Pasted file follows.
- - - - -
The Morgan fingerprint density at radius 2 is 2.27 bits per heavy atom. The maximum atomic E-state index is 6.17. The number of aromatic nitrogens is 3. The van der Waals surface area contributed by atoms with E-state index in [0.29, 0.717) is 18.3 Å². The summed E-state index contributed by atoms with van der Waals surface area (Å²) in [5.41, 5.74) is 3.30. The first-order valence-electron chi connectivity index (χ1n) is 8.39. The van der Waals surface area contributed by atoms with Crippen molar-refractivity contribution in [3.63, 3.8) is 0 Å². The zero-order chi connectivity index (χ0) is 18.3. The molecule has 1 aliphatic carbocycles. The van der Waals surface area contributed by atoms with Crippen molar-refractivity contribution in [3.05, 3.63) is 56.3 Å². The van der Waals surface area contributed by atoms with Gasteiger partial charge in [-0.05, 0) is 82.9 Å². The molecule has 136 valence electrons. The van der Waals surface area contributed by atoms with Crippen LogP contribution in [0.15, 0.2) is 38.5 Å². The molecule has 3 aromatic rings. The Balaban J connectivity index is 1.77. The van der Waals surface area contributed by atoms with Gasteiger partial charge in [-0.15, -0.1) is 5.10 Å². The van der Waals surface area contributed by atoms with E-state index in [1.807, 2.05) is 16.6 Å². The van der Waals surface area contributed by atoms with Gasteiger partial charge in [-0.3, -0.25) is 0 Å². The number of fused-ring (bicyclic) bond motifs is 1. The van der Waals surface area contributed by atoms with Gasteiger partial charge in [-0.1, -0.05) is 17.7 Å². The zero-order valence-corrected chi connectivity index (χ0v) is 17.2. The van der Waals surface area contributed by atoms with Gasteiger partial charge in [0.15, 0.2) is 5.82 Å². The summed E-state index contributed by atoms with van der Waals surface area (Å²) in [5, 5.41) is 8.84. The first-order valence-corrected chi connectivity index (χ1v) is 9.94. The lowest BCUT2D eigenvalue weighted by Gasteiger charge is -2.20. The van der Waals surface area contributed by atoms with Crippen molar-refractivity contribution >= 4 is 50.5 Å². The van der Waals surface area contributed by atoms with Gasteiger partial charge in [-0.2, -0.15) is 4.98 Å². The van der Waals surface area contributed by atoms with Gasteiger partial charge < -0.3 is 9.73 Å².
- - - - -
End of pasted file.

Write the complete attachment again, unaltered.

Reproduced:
The Morgan fingerprint density at radius 2 is 2.27 bits per heavy atom. The maximum atomic E-state index is 6.17. The number of aromatic nitrogens is 3. The van der Waals surface area contributed by atoms with E-state index in [0.29, 0.717) is 18.3 Å². The summed E-state index contributed by atoms with van der Waals surface area (Å²) in [5.41, 5.74) is 3.30. The first-order valence-electron chi connectivity index (χ1n) is 8.39. The van der Waals surface area contributed by atoms with Crippen molar-refractivity contribution in [3.63, 3.8) is 0 Å². The zero-order chi connectivity index (χ0) is 18.3. The molecule has 1 aliphatic carbocycles. The van der Waals surface area contributed by atoms with Crippen molar-refractivity contribution in [3.05, 3.63) is 56.3 Å². The van der Waals surface area contributed by atoms with Gasteiger partial charge in [-0.05, 0) is 82.9 Å². The molecule has 136 valence electrons. The van der Waals surface area contributed by atoms with Crippen LogP contribution in [0.15, 0.2) is 38.5 Å². The molecule has 3 aromatic rings. The Balaban J connectivity index is 1.77. The van der Waals surface area contributed by atoms with Gasteiger partial charge in [-0.15, -0.1) is 5.10 Å². The van der Waals surface area contributed by atoms with E-state index in [1.807, 2.05) is 16.6 Å². The van der Waals surface area contributed by atoms with Gasteiger partial charge in [-0.3, -0.25) is 0 Å². The number of fused-ring (bicyclic) bond motifs is 1. The van der Waals surface area contributed by atoms with Gasteiger partial charge in [-0.1, -0.05) is 17.7 Å². The zero-order valence-corrected chi connectivity index (χ0v) is 17.2. The van der Waals surface area contributed by atoms with Gasteiger partial charge in [0.15, 0.2) is 5.82 Å². The summed E-state index contributed by atoms with van der Waals surface area (Å²) in [5, 5.41) is 8.84. The first-order valence-corrected chi connectivity index (χ1v) is 9.94. The lowest BCUT2D eigenvalue weighted by Gasteiger charge is -2.20. The van der Waals surface area contributed by atoms with Crippen molar-refractivity contribution >= 4 is 50.5 Å². The van der Waals surface area contributed by atoms with Gasteiger partial charge in [-0.2, -0.15) is 4.98 Å². The van der Waals surface area contributed by atoms with Gasteiger partial charge < -0.3 is 9.73 Å².